Urgency for help in Haiti ‘always there’

The charity set up in the name of Belturbet man Andrew Grene is facing "serious challenges" following the 7.2-magnitude earthquake that ripped through part of Haiti last weekend.

Andrew's twin brother Gregory is planning to travel to the embattled Caribbean country this week to witness first hand the devastating impact on Haiti’s southern peninsula, closest to the earthquake’s epicentre.

The late Andrew Grene and his twin brother Gregory. From Belturbet, Andrew was an Irish UN worker who was killed in the Haiti earthquake in 2010.

Towns such as Jérémie and Les Cayes were left pulverised by the disaster that hit Saturday, August 14, with initial estimates placing the death toll at close to 1,300, and counting more than 5,700 wounded.

Andrew Grene was working with the United Nations in Haiti when he died during the earthquake of January 12, 2010. The Andrew Grene foundation was set-up in his memory, promoting education through the Andrew Grene High School in Port-au-Prince, and local microfinance initiatives through a Fonkoze branch in Aken.

While the buildings at the school near Haiti’s seaside capital were shaken, they seem to have withstood the worst of the shocks without damage.

But the microfinance branch building, mere miles from the epicentre, has suffered a significant structural crack, with Gregory reporting that, even at this early stage, it looks as if the foundation will need to source a new building from which to operate.

"Thankfully, everyone at the microfinance branch are accounted for and safe. That was our first concern. We're awaiting an engineer's report but, as of now, it doesn't look good. The clientele then we won’t yet know about for days, or maybe even weeks. A lot of them live in such remote parts that for now all we can do is hope for the best.

"As for the school then, very fortunately the school doesn't look to have been damaged. But the head teacher and many others have been sleeping out under the stars, concerned about any potential after-shocks that may occur. That's the worrying reality of life in Haiti right now," says Gregory who is determined to remain focused and not let his mind drift back to when and how his brother Andrew tragically lost his life.

"It's just an impossible place that I can't let my mind go to right now - not when there is so much at stake."

Gregory's single-day round-trip serves a dual purpose. He is hoping to attend the postponed graduation celebration for the 2020 final-year students at the Port-au-Prince high school.

Complicating matters is that much of Haiti has in recent months become the focus of a deadly struggle between police and heavily armed criminal gangs, not to mention widespread Covid infections, and the additional threat of Tropical Storm Grace looming high on the horizon.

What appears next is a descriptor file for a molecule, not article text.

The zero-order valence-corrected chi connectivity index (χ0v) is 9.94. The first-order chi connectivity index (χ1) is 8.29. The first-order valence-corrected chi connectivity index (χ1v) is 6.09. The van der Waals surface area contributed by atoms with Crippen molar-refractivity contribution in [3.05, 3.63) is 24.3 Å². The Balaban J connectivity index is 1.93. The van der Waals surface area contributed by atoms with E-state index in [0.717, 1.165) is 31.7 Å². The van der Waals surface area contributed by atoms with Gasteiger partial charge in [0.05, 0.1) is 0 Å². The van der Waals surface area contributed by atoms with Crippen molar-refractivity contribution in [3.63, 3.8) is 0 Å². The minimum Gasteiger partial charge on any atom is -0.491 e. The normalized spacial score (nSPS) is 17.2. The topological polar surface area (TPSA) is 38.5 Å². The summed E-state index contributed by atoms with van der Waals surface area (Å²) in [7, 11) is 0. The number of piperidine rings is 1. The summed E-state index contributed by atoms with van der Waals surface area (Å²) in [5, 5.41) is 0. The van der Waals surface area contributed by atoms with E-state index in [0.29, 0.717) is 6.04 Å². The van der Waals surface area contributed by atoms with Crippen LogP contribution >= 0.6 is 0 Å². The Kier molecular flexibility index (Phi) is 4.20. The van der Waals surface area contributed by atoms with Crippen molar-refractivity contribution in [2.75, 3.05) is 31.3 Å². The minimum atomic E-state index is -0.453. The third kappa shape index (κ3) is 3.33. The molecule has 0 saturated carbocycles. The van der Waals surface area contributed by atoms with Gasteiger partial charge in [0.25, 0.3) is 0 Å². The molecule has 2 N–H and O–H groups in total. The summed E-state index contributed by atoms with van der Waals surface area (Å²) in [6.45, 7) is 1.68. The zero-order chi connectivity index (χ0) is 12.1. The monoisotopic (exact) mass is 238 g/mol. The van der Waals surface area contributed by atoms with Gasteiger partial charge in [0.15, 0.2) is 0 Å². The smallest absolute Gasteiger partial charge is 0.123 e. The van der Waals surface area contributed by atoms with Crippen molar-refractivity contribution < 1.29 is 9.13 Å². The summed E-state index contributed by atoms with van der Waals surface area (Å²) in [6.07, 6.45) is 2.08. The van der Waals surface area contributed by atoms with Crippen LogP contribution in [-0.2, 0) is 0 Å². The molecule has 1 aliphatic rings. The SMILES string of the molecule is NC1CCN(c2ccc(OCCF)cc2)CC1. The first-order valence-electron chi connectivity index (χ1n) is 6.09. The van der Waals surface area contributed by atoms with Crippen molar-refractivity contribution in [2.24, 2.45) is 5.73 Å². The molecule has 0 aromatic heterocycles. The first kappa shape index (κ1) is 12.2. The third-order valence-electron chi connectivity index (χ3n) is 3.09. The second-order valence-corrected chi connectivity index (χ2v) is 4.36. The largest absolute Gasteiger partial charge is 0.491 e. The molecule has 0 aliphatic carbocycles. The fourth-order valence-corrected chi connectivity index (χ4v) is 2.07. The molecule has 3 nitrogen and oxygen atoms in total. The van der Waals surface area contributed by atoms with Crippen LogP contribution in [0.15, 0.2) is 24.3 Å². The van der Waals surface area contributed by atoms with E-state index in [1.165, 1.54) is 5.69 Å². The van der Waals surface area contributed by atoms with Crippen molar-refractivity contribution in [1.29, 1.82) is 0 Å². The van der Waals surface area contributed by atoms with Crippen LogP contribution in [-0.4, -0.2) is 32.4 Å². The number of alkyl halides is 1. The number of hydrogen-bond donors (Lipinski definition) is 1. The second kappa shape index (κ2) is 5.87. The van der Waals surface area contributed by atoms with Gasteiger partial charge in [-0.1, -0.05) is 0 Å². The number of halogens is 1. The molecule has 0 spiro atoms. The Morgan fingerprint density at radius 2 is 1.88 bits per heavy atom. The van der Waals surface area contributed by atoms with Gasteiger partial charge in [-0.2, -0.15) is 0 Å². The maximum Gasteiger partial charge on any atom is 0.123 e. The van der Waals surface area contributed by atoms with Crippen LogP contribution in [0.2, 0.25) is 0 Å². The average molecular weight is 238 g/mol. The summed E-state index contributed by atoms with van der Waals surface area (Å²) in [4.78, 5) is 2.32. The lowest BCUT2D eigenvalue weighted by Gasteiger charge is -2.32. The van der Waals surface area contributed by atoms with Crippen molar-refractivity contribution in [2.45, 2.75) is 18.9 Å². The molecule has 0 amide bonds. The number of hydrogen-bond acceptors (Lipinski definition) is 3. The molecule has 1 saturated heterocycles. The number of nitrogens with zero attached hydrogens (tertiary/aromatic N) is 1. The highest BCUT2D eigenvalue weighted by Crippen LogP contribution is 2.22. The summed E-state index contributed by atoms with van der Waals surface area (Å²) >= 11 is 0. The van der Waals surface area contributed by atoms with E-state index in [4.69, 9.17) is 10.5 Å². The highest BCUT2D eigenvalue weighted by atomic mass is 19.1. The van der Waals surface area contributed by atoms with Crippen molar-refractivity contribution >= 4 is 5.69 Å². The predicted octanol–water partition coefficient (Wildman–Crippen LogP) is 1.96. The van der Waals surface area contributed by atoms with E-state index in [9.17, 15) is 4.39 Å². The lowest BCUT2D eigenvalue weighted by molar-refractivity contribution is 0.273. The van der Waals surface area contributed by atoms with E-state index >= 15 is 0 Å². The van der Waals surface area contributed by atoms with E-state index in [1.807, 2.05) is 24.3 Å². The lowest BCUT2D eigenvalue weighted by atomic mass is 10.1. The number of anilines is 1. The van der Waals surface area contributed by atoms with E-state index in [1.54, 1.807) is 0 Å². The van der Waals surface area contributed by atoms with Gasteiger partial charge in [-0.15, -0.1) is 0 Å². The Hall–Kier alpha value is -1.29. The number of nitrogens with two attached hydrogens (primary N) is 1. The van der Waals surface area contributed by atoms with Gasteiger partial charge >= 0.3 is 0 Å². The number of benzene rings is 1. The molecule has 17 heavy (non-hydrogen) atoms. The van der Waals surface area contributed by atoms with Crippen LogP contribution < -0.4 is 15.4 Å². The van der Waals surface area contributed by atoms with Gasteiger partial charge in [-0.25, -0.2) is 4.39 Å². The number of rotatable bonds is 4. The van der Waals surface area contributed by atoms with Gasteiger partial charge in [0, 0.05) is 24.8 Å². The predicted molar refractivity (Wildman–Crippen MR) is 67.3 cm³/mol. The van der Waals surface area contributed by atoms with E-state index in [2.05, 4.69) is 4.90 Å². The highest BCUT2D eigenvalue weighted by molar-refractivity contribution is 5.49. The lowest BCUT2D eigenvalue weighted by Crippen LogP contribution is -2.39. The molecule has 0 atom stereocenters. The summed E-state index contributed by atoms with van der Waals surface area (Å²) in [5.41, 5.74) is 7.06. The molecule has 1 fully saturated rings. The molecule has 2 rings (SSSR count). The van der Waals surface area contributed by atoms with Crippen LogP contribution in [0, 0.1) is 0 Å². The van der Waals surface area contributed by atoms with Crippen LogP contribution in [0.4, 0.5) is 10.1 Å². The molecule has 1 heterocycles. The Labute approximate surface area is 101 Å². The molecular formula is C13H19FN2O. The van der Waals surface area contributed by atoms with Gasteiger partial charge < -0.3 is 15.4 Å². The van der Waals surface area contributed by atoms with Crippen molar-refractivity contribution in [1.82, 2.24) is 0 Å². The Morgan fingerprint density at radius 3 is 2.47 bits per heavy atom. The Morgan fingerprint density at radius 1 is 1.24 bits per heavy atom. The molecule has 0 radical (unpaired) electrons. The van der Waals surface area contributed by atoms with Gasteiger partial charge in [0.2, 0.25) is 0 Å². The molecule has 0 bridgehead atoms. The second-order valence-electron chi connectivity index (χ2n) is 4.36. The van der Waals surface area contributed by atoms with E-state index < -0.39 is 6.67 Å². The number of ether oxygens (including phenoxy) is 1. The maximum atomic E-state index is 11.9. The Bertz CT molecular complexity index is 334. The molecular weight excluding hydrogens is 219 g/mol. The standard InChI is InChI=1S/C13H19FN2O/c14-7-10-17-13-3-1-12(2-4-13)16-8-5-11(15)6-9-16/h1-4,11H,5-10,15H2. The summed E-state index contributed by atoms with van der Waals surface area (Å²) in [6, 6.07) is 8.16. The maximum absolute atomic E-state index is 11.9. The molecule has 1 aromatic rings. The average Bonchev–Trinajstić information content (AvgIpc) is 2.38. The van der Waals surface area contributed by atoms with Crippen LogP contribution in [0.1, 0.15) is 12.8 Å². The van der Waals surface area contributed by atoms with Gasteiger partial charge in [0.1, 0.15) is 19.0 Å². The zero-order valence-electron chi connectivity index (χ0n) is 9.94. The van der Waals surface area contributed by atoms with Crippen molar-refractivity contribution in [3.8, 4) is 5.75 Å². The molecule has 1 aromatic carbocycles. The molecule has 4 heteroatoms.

The graduation celebration is being held off-site this year, as there are barricades on parts of the road leading to the school. Armed gangs have positioned themselves as the de-facto ruling power for a significant swath of the city in the absence of any functioning government.

"In general that area has been relatively unscathed by the breakdown in order, but this year has been a different matter, and more than any year before it has been a crazy path for our students, what with Covid, and the presidential assassination. Couple this to the general rise in the fabric of gangs, and now the earthquake and possible hurricane, it's made life there very difficult," explains Gregory, who likens what is occurring to 'no-go' areas in the North at the height of the Troubles.

The effort made getting there by Gregory is reflective of that of the students. Less than two per cent of all Haitians attain their final exams, yet across four days of final exams last year, Andrew Grene High School students achieved a 100% pass rate.

"They are remarkable," Gregory tells The Anglo-Celt. "The school itself remains an extraordinary beacon of light and hope amid a reign of chaos and impossibility that is daily life in Haiti. It is all the more important now, in the face of such adversity, that we continue to show our solidarity with them."

Despite their strict focus on education and microfinance, another topic for discussion on Gregory's trip will be with heads of the foundation on how best they can help without diluting their mission too far. "This though is such an exceptional circumstance, we're going to wrap our heads around it right now, and try and do something to help. Cavan really was the starting point of this foundation, the generosity shown after Andrew died is what started this off. This is not a guilt trip, only to say that all donations go directly to those on the ground. With an event like this, it sort of crystallises the urgency, but the truth is, in Haiti, that need is always there."